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Fulfilling Technology Needs for 40G100G Network-Centric Operations and Warfare

WP-01138-1.1 White Paper

The development and deployment of network-centric operations and warfare (NCOW) to integrate and connect the militarys many separate networks relies on high-speed packet transport and optical networking. Alteras 28-nm Stratix V FPGAs combine the flexibility needed to adapt to changing network standards and support legacy network interfaces and protocols, while offering the ASIC-like performance traditionally required for these applications. This unprecedented combination of technological advances enables advanced network developers to implement and deploy military capabilities in a secure and flexible manner while dramatically reducing non-recurring engineering (NRE) and critical time to mission.

Introduction
With the tremendous success of commercial Internet and wireless technologies, the Department of Defense (DoD) has sought to implement a similarly interconnected infrastructure to enable NCOW information sharing and interoperability functions. The fragmented nature of the existing DoD information technology (IT) infrastructure has measurable impacts on the pace of operations and the duplicative costs of redundant infrastructure. Much as the current Internet integrates and connects multiple networks and data types, NCOW provides the ability to access, post, process, and protect data from anywhere within the network. This fundamental change in doctrine is designed to support advanced warfighter edge-of-the-network applications and information sharing across organizations. This white paper identifies key technologies needed to enable the migration to the DoD NCOW mission. As commercial networks merged and migrated, network bridging, evolving standards, and network security provided important lessons in hardware design flexibility. This flexibility has been even more prevalent as technology moves from 10G to 40G and 100G networks. The unique ability of Altera Stratix V FPGAs to implement these high-speed interfaces, coupled with reconfigurability and security, is a proven technology path for next-generation networking.

101 Innovation Drive San Jose, CA 95134 www.altera.com September 2010

2010 Altera Corporation. All rights reserved. ALTERA, ARRIA, CYCLONE, HARDCOPY, MAX, MEGACORE, NIOS, QUARTUS and STRATIX are Reg. U.S. Pat. & Tm. Off. and/or trademarks of Altera Corporation in the U.S. and other countries. All other trademarks and service marks are the property of their respective holders as described at www.altera.com/common/legal.html. Altera warrants performance of its semiconductor products to current specifications in accordance with Alteras standard warranty, but reserves the right to make changes to any products and services at any time without notice. Altera assumes no responsibility or liability arising out of the application or use of any information, product, or service described herein except as expressly agreed to in writing by Altera. Altera customers are advised to obtain the latest version of device specifications before relying on any published information and before placing orders for products or services.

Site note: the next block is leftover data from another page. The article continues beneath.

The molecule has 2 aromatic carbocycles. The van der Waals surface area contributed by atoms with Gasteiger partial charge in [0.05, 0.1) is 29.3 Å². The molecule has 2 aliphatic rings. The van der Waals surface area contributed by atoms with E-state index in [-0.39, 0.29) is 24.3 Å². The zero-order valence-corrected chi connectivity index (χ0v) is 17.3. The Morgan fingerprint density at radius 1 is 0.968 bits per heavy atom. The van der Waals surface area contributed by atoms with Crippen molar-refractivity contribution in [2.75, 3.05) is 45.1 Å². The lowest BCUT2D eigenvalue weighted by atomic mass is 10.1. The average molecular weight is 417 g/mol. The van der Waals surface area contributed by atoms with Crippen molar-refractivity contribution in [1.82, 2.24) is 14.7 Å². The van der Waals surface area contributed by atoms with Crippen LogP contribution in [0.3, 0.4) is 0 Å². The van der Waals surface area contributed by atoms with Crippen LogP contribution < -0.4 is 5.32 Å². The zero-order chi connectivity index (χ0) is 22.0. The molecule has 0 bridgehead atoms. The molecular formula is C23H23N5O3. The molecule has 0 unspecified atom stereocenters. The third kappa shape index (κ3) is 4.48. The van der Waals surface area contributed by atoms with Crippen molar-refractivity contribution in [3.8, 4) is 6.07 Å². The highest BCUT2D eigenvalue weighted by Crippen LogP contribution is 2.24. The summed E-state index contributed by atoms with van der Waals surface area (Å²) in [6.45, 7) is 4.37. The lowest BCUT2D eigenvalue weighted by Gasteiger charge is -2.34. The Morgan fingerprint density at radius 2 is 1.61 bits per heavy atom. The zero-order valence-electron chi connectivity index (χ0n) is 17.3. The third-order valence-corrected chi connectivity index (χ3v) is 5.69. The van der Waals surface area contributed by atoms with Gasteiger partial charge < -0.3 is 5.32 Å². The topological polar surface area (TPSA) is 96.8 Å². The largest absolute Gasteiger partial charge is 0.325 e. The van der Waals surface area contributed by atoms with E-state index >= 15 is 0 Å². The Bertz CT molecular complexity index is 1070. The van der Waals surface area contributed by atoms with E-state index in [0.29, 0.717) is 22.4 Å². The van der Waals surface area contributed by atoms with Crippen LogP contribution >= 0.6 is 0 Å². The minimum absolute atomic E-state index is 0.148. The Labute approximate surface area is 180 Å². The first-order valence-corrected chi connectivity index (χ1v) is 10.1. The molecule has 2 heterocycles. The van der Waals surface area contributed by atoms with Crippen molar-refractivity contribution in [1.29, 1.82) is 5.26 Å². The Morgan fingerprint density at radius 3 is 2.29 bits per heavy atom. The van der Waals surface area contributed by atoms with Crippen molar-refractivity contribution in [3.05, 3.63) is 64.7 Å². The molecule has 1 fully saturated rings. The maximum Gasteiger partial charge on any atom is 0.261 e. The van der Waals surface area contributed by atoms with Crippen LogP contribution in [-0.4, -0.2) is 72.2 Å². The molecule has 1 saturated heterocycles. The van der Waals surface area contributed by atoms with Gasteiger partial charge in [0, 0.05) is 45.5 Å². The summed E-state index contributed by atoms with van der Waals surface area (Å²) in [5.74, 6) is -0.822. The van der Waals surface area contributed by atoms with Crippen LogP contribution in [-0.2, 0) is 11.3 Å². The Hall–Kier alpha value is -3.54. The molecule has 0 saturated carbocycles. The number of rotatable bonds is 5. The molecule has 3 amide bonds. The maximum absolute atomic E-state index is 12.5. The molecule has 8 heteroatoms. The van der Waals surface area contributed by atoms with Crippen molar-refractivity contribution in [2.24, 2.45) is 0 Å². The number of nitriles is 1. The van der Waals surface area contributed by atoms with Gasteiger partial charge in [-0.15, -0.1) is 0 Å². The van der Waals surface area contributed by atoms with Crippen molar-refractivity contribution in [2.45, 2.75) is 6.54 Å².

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Global Information Grid

Global Information Grid


To overcome these informational and communication firewalls, a national strategy was developed to build and integrate the DoD enterprise architecture. One output of this strategy is the development of the Global Information Grid (GIG), shown in Figure 1. The GIG is designed to provide information capabilities that enable the access and exchange of information and services within the DoD and extending to mission partners. The DoD describes the GIG as a globally interconnected, end-toend set of information capabilities, associated processes, and personnel for collecting, processing, storing, disseminating, and managing information. (1)
Figure 1. Basic GIG Architecture

Transformational Satellite

Commercial Satellite

Cross-domain Data Guards IDS/IPS Crypto Bridging

Coalition Partner Networks

Cross-domain Data Guards IDS/IPS Crypto Bridging

Government Business Networks

Cross-domain Data Guards IDS/IPS Crypto Bridging

Deployed Networks (JTRS)

Cross-domain Data Guards IDS/IPS Crypto Bridging

Defense Networks (NIPR, SIPR, Other)

Cross-domain Data Guards IDS/IPS Crypto Bridging

Several key developments are part of the GIG acquisition:

Transformational satellites (not necessarily TSAT)Satellite systems capable of increased bandwidth and network routing and/or switching Joint Tactical Radio System (JTRS)A new family of interoperable radio systems supporting mobile users with multiple waveforms and encryption Global Information Grid-Bandwidth Expansion (GIG-BE)A state-of-the-art optical network designed for 40G to 100G and 400G technology transitions, including upgraded routers and switches to increase bandwidth for greater voice, data, and video transmissions Network-Centric Enterprise Services (NCES)A common set of services and applications to manage the network and help users locate and share information including cyber security Information AssuranceTools to protect sensitive information transmitted across the network (2)